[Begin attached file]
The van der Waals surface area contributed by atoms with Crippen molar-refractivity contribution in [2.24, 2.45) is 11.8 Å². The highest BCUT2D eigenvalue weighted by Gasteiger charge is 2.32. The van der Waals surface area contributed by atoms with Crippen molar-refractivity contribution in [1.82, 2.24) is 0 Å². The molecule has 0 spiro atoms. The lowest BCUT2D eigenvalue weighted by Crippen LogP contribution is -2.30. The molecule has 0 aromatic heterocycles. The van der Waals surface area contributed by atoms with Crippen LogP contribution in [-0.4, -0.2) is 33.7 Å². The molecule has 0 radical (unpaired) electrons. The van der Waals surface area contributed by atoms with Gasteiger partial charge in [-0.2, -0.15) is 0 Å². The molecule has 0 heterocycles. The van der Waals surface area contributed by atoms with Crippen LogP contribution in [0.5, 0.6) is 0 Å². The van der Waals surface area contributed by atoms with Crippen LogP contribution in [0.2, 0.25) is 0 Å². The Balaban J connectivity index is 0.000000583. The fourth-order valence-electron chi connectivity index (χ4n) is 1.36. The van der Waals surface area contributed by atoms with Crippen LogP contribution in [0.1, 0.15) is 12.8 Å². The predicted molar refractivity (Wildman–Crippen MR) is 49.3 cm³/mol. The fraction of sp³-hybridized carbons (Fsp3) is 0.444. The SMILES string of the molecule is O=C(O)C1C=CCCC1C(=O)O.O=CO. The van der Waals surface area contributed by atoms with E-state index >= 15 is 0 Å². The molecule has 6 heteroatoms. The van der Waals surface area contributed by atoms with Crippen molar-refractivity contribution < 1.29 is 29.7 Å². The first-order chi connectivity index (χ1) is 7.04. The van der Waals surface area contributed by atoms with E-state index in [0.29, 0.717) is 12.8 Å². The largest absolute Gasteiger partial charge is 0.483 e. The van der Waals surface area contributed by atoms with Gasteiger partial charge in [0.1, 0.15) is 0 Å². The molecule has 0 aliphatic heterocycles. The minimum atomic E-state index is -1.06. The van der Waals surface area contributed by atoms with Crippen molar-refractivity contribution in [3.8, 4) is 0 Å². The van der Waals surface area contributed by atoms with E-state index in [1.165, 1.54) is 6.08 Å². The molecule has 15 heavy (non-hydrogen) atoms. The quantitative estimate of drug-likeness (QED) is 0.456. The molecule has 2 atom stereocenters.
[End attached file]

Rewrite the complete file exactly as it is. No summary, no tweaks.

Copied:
The van der Waals surface area contributed by atoms with Crippen molar-refractivity contribution in [2.24, 2.45) is 11.8 Å². The highest BCUT2D eigenvalue weighted by Gasteiger charge is 2.32. The van der Waals surface area contributed by atoms with Crippen molar-refractivity contribution in [1.82, 2.24) is 0 Å². The molecule has 0 spiro atoms. The lowest BCUT2D eigenvalue weighted by Crippen LogP contribution is -2.30. The molecule has 0 aromatic heterocycles. The van der Waals surface area contributed by atoms with Crippen LogP contribution in [-0.4, -0.2) is 33.7 Å². The molecule has 0 radical (unpaired) electrons. The van der Waals surface area contributed by atoms with Gasteiger partial charge in [-0.2, -0.15) is 0 Å². The molecule has 0 heterocycles. The van der Waals surface area contributed by atoms with Crippen LogP contribution in [0.5, 0.6) is 0 Å². The van der Waals surface area contributed by atoms with Crippen LogP contribution in [0.2, 0.25) is 0 Å². The Balaban J connectivity index is 0.000000583. The fourth-order valence-electron chi connectivity index (χ4n) is 1.36. The van der Waals surface area contributed by atoms with Crippen LogP contribution in [0.1, 0.15) is 12.8 Å². The predicted molar refractivity (Wildman–Crippen MR) is 49.3 cm³/mol. The fraction of sp³-hybridized carbons (Fsp3) is 0.444. The SMILES string of the molecule is O=C(O)C1C=CCCC1C(=O)O.O=CO. The van der Waals surface area contributed by atoms with E-state index >= 15 is 0 Å². The molecule has 6 heteroatoms. The van der Waals surface area contributed by atoms with Crippen molar-refractivity contribution < 1.29 is 29.7 Å². The first-order chi connectivity index (χ1) is 7.04. The van der Waals surface area contributed by atoms with E-state index in [0.29, 0.717) is 12.8 Å². The largest absolute Gasteiger partial charge is 0.483 e. The van der Waals surface area contributed by atoms with Gasteiger partial charge in [0.1, 0.15) is 0 Å². The molecule has 0 aliphatic heterocycles. The minimum atomic E-state index is -1.06. The van der Waals surface area contributed by atoms with Crippen molar-refractivity contribution in [3.8, 4) is 0 Å². The van der Waals surface area contributed by atoms with E-state index in [1.165, 1.54) is 6.08 Å². The molecule has 15 heavy (non-hydrogen) atoms. The quantitative estimate of drug-likeness (QED) is 0.456. The molecule has 2 atom stereocenters.